Retirement Daily’s Robert Powell sits down with Sensible Money’s Dana Anspach to address the 10 most common questions in retirement.
In today’s episode, Anspach discusses the common retirement question: What are my sources of income, and what financial resources should I tap into earlier in my retirement?
Anspach says starting with a timeline is usually best. This timeline outlines the sources of income that come from non-financial activities. Things like Social Security, pensions, annuities and deferred compensation plans are always taken into consideration.
After everything is laid out, Anspach says it’s time to sort out what has to come from the other financial asset. “When we think about those, we group things by tax treatment,” he says. “Here’s your non-retirement account. There are your sources of tax-free cash flow like Roth IRAs or health savings accounts. Then there are your traditional assets: 403(b), 401(k), and IRA plans. Every dollar that comes out of it will be taxable.”
Anspach also says not everyone needs to leave their traditional assets alone until age 72 as it depends on what would be more tax efficient. With that, he also expresses how he’s not a fan of “rules of thumb,” especially the one that dictates the order of accounts from which to withdraw money. “[The] the rule of thumb comes from this traditional thought process that you should let your tax-deferred assets grow inside that tax-deferred wrapper for as long as possible,” Anspach says. “But when you actually write that into a spreadsheet that takes into account taxes, is not always the right answer.”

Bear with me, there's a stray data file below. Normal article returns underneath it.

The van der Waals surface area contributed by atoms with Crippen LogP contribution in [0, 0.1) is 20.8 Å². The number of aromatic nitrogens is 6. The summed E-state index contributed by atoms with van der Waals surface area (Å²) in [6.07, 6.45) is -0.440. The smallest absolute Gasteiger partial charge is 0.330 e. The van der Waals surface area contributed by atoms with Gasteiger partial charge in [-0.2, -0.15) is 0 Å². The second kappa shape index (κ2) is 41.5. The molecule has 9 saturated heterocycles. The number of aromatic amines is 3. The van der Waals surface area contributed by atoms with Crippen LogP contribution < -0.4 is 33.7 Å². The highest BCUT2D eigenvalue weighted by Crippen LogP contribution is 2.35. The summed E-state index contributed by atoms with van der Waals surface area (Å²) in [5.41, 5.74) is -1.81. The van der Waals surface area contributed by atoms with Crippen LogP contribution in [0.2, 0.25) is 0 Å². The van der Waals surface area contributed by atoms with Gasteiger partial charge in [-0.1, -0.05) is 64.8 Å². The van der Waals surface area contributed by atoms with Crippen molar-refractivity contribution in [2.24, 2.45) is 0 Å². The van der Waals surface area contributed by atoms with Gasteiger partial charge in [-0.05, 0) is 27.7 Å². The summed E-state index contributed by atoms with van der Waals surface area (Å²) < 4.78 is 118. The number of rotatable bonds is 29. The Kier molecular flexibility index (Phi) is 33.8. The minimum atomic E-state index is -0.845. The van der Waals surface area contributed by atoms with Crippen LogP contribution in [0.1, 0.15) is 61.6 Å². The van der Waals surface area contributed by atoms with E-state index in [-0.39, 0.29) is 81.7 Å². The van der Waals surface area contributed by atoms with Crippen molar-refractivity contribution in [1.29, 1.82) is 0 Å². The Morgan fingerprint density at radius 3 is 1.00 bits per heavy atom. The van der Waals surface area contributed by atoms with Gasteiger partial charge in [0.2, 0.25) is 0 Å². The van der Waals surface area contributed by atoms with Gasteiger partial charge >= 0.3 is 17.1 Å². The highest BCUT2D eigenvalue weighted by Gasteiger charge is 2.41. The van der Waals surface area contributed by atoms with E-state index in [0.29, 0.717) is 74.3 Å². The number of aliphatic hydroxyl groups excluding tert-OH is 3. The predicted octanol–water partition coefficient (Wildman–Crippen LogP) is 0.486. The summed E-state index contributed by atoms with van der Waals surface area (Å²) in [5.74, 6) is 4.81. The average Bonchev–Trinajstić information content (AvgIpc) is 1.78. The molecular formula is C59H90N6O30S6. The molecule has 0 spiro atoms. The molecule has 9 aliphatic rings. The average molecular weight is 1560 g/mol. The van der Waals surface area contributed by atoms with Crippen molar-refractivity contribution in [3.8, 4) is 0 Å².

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People who have a large source of taxable income from pensions or deferred compensation plans might wait until age 72 to start their RMDs. However, people who don’t have it are encouraged to withdraw their money sooner because it can often lower their RMDs. IRMAA — the monthly income-related adjustment amount for Medicare premiums — also affects when people should withdraw money, according to Anspach. “The higher your adjusted gross income, the more you can pay IRMAA premiums,” he says. “So it looks like backlog, but sometimes taking money out of your retirement accounts early in retirement can actually reduce the overall tax impact you’ll experience later in retirement once you’re 70 and older.”
Another thing to keep in mind is the idea of doing what’s tax efficient this year, but also what creates tax balance for the rest of your life. Anspach says that using a reasonable set of assumptions can help model what tax rate, or marginal rate, someone’s income will fall into. He again emphasizes that one size does not fit all and that determining tax efficiency depends on the situation of the individual.
Anspach concludes by mentioning rental properties and income which should be taken into consideration. “So just when you plan for these things can matter.”
Stay tuned for the next most common retirement question, in which Anspach discusses whether someone should leave their 401(k) with their employer or roll it into an IRA.
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